The World Where Underdogs Win

The World Where Underdogs Win[1]

Sermon preached at First Presbyterian Church of Wilmette (Wilmette, IL)

Sunday following the Shooting of Michael Brown in Ferguson, MO

August 17, 2014


Texts: Genesis 45:1–15; Matthew 15:21–28

Our country has a history of valuing the underdog, of pulling for the one against whom all of the odds of the world are stacked.

Take, for example, Sam Gordon, a 9-year old from Salt Lake City. She was then a 60 lb. girl going up against guys almost three times her size, playing tackle football. It brings me absolute joy to watch this really fast, small girl run circles around these much bigger guys. In her first year, her rookie season, she had 232 carries, 1,911 yards, and 35 TDs. She also recorded 65 tackles on defense. To put these statistics into perspective, Eric Dickerson holds the NFL record for most rushing yards in a season at 2,105 yds. LaDanian Tomlinson holds the record for most rushing TDs in one season with 28. Both Dickerson and Tomlinson played in 16 games, Sam Gordon accomplished this in 10. Her video has become a YouTube sensation with over 5 million hits. She also became the first female football player ever to be put on a Wheaties box cover. You can see Sam Gordon’s video here:

More recently, Mo’ne Davis, a 13-year old girl from Philly, became the first female pitcher in Little League World Series history to earn a win. She pitched a complete game shutout, allowing only two weak hits, and striking out eight. It was a dominating performance with her pitches topping out over 70 mph (equivalent to about 90-92 mph from a major-league distance).

We pull for underdogs, don’t we? Not just in sports but in life. There is something inspiring about someone who beats the odds that life has stacked against her:

  • The inner-city child who goes on to become a Rhodes scholar
  • The scientist who started life as an orphan in China
  • The survivor who beats cancer at its advanced stage
  • The immigrant’s story (and we are a nation of immigrants), where an ancestor comes with nothing but the shirt on his back before making a better way for his family in the new world.
  • The person who goes from homeless to Harvard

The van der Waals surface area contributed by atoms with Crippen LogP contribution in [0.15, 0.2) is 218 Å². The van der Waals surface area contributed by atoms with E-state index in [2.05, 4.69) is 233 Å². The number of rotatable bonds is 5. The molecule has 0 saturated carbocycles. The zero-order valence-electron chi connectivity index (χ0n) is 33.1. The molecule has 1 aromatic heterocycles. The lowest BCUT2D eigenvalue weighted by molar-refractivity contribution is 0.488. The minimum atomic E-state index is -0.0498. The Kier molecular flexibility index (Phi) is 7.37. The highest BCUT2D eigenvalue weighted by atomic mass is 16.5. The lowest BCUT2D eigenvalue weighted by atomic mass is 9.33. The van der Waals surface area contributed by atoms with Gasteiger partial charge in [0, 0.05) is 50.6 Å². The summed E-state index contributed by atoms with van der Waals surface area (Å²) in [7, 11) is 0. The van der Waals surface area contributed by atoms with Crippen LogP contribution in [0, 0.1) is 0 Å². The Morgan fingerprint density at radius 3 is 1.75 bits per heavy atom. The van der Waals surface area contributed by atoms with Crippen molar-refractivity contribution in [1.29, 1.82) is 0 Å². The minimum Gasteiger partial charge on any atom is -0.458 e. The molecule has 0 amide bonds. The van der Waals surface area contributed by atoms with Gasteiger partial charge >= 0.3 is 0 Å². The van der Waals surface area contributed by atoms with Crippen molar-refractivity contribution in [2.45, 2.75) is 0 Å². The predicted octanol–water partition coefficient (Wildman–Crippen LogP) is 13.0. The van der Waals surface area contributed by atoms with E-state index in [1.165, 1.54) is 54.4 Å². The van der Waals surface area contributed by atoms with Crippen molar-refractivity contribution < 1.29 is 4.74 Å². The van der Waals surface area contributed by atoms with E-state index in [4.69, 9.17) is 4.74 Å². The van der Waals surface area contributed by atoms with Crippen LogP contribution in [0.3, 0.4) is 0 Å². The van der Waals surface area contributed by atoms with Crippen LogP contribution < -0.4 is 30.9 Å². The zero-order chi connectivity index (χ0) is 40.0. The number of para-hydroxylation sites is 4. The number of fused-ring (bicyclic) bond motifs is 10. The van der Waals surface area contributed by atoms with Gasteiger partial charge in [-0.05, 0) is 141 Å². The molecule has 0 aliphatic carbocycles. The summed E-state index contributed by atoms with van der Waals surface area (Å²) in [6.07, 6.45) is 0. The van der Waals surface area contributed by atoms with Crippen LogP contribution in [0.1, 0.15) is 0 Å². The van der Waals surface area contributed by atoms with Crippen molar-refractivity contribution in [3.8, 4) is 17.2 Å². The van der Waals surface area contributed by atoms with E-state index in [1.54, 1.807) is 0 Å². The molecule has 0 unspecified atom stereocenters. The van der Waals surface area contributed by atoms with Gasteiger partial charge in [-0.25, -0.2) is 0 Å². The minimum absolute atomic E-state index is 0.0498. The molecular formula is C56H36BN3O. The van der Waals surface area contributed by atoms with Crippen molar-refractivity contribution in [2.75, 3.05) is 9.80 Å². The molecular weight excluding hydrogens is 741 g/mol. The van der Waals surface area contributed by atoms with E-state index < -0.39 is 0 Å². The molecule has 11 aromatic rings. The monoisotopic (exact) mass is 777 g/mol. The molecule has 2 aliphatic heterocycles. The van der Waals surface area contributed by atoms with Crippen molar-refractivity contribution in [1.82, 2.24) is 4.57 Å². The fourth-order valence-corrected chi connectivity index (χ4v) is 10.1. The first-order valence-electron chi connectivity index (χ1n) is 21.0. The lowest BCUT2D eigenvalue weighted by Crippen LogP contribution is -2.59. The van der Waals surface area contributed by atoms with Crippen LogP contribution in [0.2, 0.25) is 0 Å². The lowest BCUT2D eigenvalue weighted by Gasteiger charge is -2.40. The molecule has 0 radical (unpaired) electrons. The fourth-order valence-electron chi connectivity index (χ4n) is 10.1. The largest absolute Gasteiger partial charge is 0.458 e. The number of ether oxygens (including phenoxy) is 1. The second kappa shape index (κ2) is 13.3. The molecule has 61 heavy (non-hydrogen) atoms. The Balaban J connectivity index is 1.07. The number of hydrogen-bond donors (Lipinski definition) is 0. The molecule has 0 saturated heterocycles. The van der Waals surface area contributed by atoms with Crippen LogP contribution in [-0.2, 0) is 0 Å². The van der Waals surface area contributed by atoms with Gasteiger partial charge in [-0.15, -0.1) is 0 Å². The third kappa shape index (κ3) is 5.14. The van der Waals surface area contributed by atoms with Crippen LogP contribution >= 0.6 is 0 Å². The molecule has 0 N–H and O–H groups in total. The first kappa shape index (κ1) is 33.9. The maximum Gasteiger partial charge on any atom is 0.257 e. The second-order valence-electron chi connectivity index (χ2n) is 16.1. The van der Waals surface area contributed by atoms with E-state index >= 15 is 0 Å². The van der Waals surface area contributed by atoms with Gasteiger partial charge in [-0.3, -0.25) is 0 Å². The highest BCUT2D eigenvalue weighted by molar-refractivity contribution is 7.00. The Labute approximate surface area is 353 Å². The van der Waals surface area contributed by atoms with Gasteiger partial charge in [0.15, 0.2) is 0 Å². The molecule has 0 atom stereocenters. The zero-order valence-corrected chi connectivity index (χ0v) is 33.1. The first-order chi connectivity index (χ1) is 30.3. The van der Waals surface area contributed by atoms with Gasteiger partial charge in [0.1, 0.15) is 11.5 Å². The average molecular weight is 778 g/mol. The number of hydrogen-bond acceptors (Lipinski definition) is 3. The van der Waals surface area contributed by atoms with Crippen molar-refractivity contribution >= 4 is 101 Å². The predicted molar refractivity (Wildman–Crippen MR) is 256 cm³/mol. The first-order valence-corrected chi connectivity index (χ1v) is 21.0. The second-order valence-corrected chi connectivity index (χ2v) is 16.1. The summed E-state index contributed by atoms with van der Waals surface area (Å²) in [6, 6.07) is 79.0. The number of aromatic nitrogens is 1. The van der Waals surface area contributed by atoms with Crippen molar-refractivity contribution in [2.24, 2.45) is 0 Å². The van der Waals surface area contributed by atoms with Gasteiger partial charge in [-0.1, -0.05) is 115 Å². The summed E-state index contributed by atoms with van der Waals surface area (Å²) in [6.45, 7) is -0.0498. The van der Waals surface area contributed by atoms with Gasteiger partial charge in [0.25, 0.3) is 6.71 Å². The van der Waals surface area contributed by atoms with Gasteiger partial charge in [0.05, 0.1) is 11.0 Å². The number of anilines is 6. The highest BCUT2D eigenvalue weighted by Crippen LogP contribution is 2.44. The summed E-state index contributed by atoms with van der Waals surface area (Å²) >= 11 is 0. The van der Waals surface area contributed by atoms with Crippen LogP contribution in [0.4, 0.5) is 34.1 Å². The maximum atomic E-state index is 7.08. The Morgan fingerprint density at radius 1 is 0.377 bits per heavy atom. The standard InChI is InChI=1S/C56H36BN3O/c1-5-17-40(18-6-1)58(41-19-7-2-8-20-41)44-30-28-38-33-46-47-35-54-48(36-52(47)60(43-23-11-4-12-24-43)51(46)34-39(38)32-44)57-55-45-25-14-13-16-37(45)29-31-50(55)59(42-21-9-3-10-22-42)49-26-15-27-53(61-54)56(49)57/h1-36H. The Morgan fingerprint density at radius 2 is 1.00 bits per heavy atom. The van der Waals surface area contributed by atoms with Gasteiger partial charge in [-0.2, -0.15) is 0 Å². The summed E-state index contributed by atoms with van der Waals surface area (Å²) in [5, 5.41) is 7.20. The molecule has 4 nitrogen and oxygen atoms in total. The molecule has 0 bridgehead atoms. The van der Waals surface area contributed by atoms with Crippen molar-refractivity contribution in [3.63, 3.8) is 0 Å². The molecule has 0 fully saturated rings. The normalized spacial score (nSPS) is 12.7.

For good reason we pull for the underdog. Their stories inspire us, give us a narrative to face into life’s difficulties, and, in short, give us hope when at times life seems to be filled with formidable giants and insurmountable difficulties.

Malcom Gladwell, in his recent book, David and Goliath: Underdogs, Misfits, and the Art of Battling Giants, asks us to re-evaluate the mythical battle between underdogs and giants. He has two major points:

“The first is that much of what we consider valuable in our world arises out of these kinds of lopsided conflicts, because the act of facing overwhelming odds produces greatness and beauty. And second, that we consistently get these kinds of conflicts wrong. We misread them. We misinterpret them. Giants are not what we think they are. The same qualities that appear to give them strength are often the sources of weakness. And the fact of being an underdog can change people in ways that we often fail to appreciate: it can open doors and create opportunities and educate and enlighten and make possible what might otherwise have seemed unthinkable. We need a better guide to facing giants…”[2]

What Gladwell uses as the thesis of his book should be nothing new to those who call themselves disciples of Jesus Christ. In fact, seeing the world in this way gives us the viewpoint of heaven—seeing life differently, seeing the world through the lens of God’s eyes:

  • where a small nomadic group of tribes becomes Israel
  • where a small, dysfunctional band of fishermen, lawyers, and misfits become the church
  • where life comes through a humiliating death on a cross
  • where the first become the last and the last become the first
  • where life can be turned upside down by a small group of followers praying in a room, empowered by the descending of the Holy Spirit

As the prophet, Zechariah, declares, “It is not by might, not by power, but by my spirit,’ says the Lord” (4:6).

Reading the world this way helps us to make sense of Jesus’ encounter with the Canaanite woman (whom Mark calls a Syro-Phoenician), because in this text, the world gets turned upside down even for Jesus. Matthew’s designation of this woman as a Canaanite is significant, since, of course, the Canaanites were the historical enemies of Israel.

If we pause on v. 26, Jesus behaves in a way that we are not used to. He actually uses an ethnic slur to describe this woman in need by calling her a “dog.” It is obvious that the underdog in this text is the Canaanite woman. Jesus, the good, well-studied Jew, the rabbi, stands over this kneeling woman, a Canaanite and says, “I haven’t come for you, woman. I have come for the sheep of Israel. I can’t give food meant for the children to (you) dogs.” But like all good underdogs, the Canaanite woman refuses “no” for an answer. In the tradition of the great pray-ers in Israel, she laments. She pounds on heavens door, “How long O Lord,” until heaven hears, until God answers her on behalf of her suffering child.